Excitement and encouragement — that's what I bring back from the recent Regional Leaders Trip to Oklahoma City. It's a message of what we can do. It's about recognizing the great gifts our community has, collaborating to celebrate and get the most from them. It's about vision, creativity and partnerships that give birth to great things. It's about a spirit that unleashes our businesses, our government and us, as individuals, to thrive.
Fifty community leaders made the trip to Oklahoma City with the Greater Colorado Springs Chamber of Commerce's Center for Regional Advancement. I went as a private citizen who, yes, has been very involved in local politics and community issues for years, and who hurts to see our city mired in tough times.
Oklahoma City understands. Its own economy fell into deep decline in the early 1990s, but the people there were not resigned to wait for an upswing. Business, government and civic leaders banded together. They responded with bold initiatives that are now paying off for their citizens with record low unemployment, a new sports economy, and unheard-of trust in government and business.
If nothing else gets your attention about Oklahoma City, this should: It has half the unemployment rate we do! Half our 10.2 percent. We have a wonderful community, but jobs are key to everyone's quality of life, and we need more of them.
Oklahoma City's leaders, business owners and residents have invested in economic development to attract new employers. The wells may be pumping again on Oklahoma's famous wind-swept plains, but that wasn't the case as this resurgence took shape. And their economy now goes well beyond oil and gas, long perceived by many as their only driver. They have diversified with foreign direct investments, sports, water, higher education and health care in addition to their energy economy.
Take just one of those examples — sports. Oklahoma City has made a striking testament to its excitement about sports by building a beautiful new stadium right downtown. A recreational boom along the newly revitalized downtown river district draws athletes and families for rowing, kayaking, running, cycling and other fitness activities. That draws a returning customer base for district retailers. The sports economy has not only brought jobs and new energy, but has also united the community. It's a tremendous source of civic pride. No mountains, no natural whitewater anywhere nearby, no headquarters of the nation's premier sports committee, but they made it happen.
Colorado Springs is one of the best places in the country in which to live, work and play. We do have the mountains, we have hundreds of brilliant, sunny days each year, and we have a very willing and well-educated, if underutilized, workforce. Our natural assets are the envy of communities throughout the nation, but our people are still our most valuable resource.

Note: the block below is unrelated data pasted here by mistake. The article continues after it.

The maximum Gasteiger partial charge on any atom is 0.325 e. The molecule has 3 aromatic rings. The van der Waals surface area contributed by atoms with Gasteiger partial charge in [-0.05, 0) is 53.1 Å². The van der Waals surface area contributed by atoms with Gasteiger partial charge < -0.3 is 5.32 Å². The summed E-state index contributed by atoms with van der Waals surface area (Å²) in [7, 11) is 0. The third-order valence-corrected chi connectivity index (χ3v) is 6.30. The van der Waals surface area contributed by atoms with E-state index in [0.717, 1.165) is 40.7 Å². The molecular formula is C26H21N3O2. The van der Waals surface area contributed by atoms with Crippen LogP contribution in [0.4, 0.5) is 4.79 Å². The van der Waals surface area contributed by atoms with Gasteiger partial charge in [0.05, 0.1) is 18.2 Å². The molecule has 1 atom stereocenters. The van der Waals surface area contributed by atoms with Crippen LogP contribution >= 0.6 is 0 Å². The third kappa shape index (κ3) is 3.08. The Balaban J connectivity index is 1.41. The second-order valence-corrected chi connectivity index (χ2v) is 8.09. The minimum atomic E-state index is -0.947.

We heard from several Oklahoma City leaders that it is imperative to create the most collaborative, inclusive and diverse community, so we can all invest in building a more vibrant economy. Over that week, I learned that through creative strategic partnerships, our business, nonprofit and government sectors can work more closely together to build and strengthen the infrastructure of our community to attract and retain more jobs and talent.
Oklahoma City is not Colorado Springs, but after a week there, I am even more committed to telling the story of our community so we can celebrate all that is working here.
OKC's story doesn't make me want to be just like those fine Oklahomans, resourceful as they are. Rather, it just inspires me to step up and make the case for investing in the best of what we can offer, and for improving what is not. It is this approach, this core value, that has led to record low unemployment in OKC. It is this collaborative spirit that has ultimately prompted the citizens there to willingly make huge investments in their community to attract and retain top employers and talent.
General Palmer knew ours was a very special place, worthy of big investments ... and that remains true today.
Mary Ellen McNally, a former City Council member, is a Colorado Springs community activist, involved in many local nonprofits.
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